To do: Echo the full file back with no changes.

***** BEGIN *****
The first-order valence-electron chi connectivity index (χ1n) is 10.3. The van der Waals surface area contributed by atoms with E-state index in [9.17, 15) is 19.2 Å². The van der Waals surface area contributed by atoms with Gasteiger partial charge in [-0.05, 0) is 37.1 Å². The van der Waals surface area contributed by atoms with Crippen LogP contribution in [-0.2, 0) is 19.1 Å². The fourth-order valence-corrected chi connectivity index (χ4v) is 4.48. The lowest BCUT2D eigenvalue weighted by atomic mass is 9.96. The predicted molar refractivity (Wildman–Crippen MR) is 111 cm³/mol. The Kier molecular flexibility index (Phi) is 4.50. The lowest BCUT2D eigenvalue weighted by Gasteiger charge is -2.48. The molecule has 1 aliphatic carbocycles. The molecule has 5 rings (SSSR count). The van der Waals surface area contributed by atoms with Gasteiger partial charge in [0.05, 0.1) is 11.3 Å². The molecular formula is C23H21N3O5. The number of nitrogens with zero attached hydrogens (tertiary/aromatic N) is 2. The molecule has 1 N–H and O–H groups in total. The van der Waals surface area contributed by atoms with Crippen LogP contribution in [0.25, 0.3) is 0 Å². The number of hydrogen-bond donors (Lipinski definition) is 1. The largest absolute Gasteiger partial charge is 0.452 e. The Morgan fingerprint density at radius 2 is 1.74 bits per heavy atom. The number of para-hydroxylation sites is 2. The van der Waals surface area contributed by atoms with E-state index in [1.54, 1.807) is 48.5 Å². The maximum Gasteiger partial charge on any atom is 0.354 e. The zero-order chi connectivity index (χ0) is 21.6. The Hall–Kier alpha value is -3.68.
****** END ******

The first-order valence-electron chi connectivity index (χ1n) is 10.3. The van der Waals surface area contributed by atoms with E-state index in [9.17, 15) is 19.2 Å². The van der Waals surface area contributed by atoms with Gasteiger partial charge in [-0.05, 0) is 37.1 Å². The van der Waals surface area contributed by atoms with Crippen LogP contribution in [-0.2, 0) is 19.1 Å². The fourth-order valence-corrected chi connectivity index (χ4v) is 4.48. The lowest BCUT2D eigenvalue weighted by atomic mass is 9.96. The predicted molar refractivity (Wildman–Crippen MR) is 111 cm³/mol. The Kier molecular flexibility index (Phi) is 4.50. The lowest BCUT2D eigenvalue weighted by Gasteiger charge is -2.48. The molecule has 1 aliphatic carbocycles. The molecule has 5 rings (SSSR count). The van der Waals surface area contributed by atoms with Gasteiger partial charge in [0.05, 0.1) is 11.3 Å². The molecular formula is C23H21N3O5. The number of nitrogens with zero attached hydrogens (tertiary/aromatic N) is 2. The molecule has 1 N–H and O–H groups in total. The van der Waals surface area contributed by atoms with Crippen LogP contribution in [0.25, 0.3) is 0 Å². The number of hydrogen-bond donors (Lipinski definition) is 1. The largest absolute Gasteiger partial charge is 0.452 e. The Morgan fingerprint density at radius 2 is 1.74 bits per heavy atom. The number of para-hydroxylation sites is 2. The van der Waals surface area contributed by atoms with E-state index in [1.54, 1.807) is 48.5 Å². The maximum Gasteiger partial charge on any atom is 0.354 e. The zero-order chi connectivity index (χ0) is 21.6. The Hall–Kier alpha value is -3.68.